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Saturday, April 20, 2013


by Connolly Ryan

Image credit: suzym / 123RF Stock Photo

That stillness that fills you
larger than up,
smaller than down,
like circles of ducks
upon circles—micro-replicas
of any inkling
imagined or un-,
awash with motionlessness
and the commotion thereof.

The way the illumined blob
of sunlight elongates
in increments across the lake
is miraculous.
It’s as if God is inside
everything that is outside.

Today in Boston
a pair of bombs
at the Marathon finish-line—
shattered glass, splattered blood--
left three dead, a hundred wounded,
de-limbed and counting—
the city and the terror
of its ways. But here
in Look Park, a beaver
nibbles for decades
on a long twig, rapid twitchy
lovebites creating tiny plosions
in the water, then a bird-blur,
possibly a phoebe,
snags a dragonfly
in the throes of aerial cursive.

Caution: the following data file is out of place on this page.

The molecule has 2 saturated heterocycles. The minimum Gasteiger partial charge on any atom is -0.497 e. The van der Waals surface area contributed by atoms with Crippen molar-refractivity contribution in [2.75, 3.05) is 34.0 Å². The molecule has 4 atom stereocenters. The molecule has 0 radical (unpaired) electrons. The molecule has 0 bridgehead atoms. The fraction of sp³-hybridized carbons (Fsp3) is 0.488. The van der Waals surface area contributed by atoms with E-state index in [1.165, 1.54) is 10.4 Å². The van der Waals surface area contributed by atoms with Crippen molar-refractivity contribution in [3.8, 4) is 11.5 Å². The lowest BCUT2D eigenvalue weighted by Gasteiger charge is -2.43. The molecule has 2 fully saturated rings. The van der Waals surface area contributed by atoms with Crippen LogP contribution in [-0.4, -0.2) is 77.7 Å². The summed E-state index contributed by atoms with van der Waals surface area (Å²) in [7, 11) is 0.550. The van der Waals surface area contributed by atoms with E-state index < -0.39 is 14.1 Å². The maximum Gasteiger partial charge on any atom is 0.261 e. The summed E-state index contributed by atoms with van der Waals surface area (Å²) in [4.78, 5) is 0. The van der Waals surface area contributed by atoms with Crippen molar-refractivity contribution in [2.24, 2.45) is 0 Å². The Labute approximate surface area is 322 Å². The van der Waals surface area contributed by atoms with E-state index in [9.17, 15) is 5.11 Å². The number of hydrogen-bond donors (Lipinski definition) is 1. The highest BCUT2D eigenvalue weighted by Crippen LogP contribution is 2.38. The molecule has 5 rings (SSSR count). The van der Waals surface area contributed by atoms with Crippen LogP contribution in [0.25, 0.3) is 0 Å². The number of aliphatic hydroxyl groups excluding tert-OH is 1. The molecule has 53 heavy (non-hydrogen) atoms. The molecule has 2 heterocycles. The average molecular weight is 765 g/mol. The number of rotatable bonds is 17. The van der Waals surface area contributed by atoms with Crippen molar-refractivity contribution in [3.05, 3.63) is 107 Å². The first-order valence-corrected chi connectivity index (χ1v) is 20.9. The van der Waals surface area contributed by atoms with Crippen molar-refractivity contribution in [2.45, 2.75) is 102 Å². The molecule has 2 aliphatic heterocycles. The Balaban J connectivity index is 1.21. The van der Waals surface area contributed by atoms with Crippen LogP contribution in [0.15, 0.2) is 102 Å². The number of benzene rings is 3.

News of the blast
creeps through the park,
insinuating its menace
upon the pastoral strollers—
rumors of terror,
homegrown or imported,
possibly of cells, obligingly abound.

But the ducks, the phoebe, the beaver
(who, with a perfect oily sleek flip
vanishes then resurfaces
twenty yards away, new to itself)
and the lake,
with signature resignation,
sustain their modest ecstacy,
wisely oblivious
to the spectacular unkindness
unique to mankind: the only
entity to whom
God and Love
are intangible.

Connolly Ryan was born in Greenwich Village, New York in 1967. He is currently a professor of literature at University of Massachusetts, Amherst where he was thrice a finalist for the Distinguished Teaching Award. His visceral and witty poetry has been published in various journals including Bateau, Ditch, Umbrella, Citron, Satire, Scythe, Slope, Meat For Tea, Pannax Index, Satire and Old Crow. He is also a multiple Pushcart nominee. He has two finished Manuscripts: Fort Polio and The Uncle Becky Chronicles.